It's the only non-Walsh picture in the set. Director Lewis Milestone oversees some great sets, including a lovely miniature fjord used in wide shots. The climactic battle is energetically shot and edited. Flynn is not as front-and-center in Edge of Darkness as a star of his caliber would normally be. The movie is a genuine ensemble piece, with solid work by Huston, Anderson, and Sheridan. Sheridan in particular is strikingly forceful and aggressive as Flynn's compatriot and love interest. The only misstep in the acting department is Roman Bohnen as shopkeeper Lars Malken. Malken is a coward, but the role is over-written, and Bohnen's chattiness renders this tragic character simply annoying. Overall, however, Edge of Darkness takes its subject matter seriously, and while a tad overlong, it's probably the most thematically engaged film in this set.

Northern Pursuit (1943) places us firmly back in B-picture territory. This action thriller begins with a well-staged sequence that shows a German U-boat "dropping off" a group of spies in the Great White North. Flynn is an officer of the Royal Canadian Mounted Police who becomes suspected of collusion with the Nazis, and must escape to the far north in order to capture the spies and prove his patriotism. It's a silly story on the surface made more plausible by Walsh's taut direction and a decent screenplay by Frank Gruber and Alvah Bessie (Bessie is also responsible for the scenario of Objective, Burma! - see below).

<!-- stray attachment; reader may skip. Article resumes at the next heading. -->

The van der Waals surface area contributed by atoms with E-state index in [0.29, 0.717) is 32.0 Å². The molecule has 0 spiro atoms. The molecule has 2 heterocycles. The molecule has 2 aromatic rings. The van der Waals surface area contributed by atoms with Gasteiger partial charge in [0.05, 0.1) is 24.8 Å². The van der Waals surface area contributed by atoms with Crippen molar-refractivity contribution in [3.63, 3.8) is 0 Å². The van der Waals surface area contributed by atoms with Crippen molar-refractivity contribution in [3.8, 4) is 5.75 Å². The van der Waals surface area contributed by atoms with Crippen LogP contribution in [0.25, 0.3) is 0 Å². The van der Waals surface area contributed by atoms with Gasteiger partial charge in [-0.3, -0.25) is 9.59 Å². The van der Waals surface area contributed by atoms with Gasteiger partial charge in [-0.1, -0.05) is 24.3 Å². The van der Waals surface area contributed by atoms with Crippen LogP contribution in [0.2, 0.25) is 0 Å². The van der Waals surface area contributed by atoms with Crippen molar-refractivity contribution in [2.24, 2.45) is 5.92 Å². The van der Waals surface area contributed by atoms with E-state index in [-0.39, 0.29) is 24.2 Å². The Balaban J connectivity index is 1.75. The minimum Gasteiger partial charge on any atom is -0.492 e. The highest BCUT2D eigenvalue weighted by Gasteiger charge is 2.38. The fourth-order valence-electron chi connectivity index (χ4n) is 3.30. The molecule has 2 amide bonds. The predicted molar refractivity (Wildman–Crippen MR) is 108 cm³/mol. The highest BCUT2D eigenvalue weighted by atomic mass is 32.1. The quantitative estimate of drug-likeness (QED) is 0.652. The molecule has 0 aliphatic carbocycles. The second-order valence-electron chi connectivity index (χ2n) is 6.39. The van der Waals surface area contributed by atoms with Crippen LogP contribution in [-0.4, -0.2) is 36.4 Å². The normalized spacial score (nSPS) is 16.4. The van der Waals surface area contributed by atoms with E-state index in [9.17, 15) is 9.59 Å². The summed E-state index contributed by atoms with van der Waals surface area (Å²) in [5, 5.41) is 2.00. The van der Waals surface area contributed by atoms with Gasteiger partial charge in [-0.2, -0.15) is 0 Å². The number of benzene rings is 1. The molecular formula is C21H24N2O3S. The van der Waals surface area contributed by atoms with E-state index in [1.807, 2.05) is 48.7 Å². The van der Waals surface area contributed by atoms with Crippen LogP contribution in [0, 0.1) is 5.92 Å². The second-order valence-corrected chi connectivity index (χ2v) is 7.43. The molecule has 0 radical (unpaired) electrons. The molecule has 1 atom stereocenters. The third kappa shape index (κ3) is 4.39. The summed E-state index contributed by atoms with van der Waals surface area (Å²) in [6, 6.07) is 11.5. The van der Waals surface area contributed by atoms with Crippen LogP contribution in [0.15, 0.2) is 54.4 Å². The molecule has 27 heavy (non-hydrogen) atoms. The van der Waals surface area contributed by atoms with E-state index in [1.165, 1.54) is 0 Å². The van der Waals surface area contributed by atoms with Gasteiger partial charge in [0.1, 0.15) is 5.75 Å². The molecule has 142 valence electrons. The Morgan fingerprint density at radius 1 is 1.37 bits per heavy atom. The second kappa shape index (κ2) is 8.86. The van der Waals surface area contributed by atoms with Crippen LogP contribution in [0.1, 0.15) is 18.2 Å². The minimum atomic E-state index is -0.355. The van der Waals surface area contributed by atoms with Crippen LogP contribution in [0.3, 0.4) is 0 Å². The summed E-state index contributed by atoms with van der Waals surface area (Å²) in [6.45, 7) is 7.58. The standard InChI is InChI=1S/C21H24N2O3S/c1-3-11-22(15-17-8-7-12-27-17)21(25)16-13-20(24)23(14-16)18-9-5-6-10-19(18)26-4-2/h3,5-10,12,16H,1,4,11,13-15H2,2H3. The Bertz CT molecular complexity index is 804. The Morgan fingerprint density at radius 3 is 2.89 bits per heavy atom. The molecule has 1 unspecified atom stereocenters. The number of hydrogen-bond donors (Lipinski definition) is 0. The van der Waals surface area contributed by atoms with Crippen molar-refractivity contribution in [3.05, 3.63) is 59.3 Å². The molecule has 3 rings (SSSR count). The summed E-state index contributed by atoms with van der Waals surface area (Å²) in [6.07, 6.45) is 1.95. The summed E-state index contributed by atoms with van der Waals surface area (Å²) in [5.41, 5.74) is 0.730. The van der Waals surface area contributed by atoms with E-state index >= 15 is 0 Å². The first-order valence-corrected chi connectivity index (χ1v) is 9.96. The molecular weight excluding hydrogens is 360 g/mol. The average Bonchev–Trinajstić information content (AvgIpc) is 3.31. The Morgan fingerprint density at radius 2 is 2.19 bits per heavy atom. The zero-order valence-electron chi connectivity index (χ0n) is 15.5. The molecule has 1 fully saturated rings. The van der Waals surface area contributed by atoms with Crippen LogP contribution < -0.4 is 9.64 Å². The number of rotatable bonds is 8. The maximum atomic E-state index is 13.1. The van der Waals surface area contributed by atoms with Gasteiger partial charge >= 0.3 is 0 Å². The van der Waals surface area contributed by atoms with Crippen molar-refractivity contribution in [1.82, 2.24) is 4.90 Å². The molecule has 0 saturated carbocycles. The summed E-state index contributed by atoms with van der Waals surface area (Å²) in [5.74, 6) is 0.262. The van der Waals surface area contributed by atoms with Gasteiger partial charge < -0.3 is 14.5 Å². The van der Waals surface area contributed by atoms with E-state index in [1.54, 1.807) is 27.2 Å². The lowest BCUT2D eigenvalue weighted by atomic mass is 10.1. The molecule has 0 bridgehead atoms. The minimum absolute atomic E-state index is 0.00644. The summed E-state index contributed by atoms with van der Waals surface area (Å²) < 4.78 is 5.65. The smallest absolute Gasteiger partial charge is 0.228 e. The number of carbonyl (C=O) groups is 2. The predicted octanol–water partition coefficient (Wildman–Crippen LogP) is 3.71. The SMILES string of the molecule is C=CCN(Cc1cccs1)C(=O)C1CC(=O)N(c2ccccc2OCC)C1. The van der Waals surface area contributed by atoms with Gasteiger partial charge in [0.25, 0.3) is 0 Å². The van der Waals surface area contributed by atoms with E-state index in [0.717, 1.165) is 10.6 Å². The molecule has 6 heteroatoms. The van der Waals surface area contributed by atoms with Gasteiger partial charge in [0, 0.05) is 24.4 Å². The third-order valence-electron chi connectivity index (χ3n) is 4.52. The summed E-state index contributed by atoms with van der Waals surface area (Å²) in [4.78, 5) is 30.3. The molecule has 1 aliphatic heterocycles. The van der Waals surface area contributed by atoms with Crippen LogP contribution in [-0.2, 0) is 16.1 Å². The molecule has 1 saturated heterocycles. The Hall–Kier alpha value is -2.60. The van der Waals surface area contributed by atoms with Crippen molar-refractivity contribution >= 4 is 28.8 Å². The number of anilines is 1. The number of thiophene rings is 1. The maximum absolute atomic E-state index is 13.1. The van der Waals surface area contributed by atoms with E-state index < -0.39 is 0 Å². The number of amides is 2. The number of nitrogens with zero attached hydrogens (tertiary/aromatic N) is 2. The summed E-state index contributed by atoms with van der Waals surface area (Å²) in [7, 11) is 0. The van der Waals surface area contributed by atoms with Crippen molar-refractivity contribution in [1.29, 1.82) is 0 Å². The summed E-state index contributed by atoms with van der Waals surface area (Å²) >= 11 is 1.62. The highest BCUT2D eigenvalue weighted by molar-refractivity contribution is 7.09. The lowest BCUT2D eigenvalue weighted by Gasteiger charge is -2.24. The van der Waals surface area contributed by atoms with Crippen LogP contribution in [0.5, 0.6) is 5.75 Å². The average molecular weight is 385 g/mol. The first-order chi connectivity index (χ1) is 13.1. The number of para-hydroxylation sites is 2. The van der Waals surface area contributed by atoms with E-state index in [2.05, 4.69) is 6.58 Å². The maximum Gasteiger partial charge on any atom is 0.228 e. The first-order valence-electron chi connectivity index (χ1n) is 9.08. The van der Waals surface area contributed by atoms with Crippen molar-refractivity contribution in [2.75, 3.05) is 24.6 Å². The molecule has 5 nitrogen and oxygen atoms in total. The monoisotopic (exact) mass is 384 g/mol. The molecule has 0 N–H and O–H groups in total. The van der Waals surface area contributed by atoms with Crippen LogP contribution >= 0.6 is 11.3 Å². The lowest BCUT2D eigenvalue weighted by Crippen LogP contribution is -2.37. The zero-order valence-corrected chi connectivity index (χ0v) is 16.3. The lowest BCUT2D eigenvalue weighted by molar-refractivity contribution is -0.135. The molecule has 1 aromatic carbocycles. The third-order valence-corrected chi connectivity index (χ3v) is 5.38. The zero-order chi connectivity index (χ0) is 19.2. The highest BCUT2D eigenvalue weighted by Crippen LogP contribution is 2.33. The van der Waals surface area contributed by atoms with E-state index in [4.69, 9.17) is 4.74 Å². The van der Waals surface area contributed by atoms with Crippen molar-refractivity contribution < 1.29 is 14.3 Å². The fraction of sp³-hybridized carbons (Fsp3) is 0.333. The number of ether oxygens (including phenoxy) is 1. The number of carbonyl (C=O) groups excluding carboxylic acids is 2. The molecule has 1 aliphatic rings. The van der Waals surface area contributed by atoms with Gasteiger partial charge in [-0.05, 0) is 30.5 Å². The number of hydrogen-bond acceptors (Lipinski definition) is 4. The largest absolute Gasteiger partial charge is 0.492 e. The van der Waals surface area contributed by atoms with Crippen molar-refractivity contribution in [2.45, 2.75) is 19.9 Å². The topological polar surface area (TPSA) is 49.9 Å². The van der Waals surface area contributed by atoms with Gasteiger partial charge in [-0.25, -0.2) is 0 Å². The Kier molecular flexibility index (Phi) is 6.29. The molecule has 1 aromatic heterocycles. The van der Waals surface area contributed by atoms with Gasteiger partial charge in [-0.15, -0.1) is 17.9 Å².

One of Walsh's strengths is creating an immersive mise-en-scène out of limited backlot resources, a talent that is in bold evidence here. Although snowflakes fall too drily from the shoulders of our icebound characters, the cabins, sled dogs, trees, and wide shots are right in the details, and it all works together to create a credible version of Canada's northern wilds. Tension is high throughout, helped by good supporting work from Helmut Dantine - who also plays a key role in Edge of Darkness - as the lead German spy. He has a thin-lipped reptilian quality and a command of the Nazis' cold, bureaucratic outlook. Northern Pursuit also features a number of small surprises for those of us overly-familiar with genre conventions, including a implausibly crackerjack ending that involves the assembling of a bomber out of parts stored in wooden crates.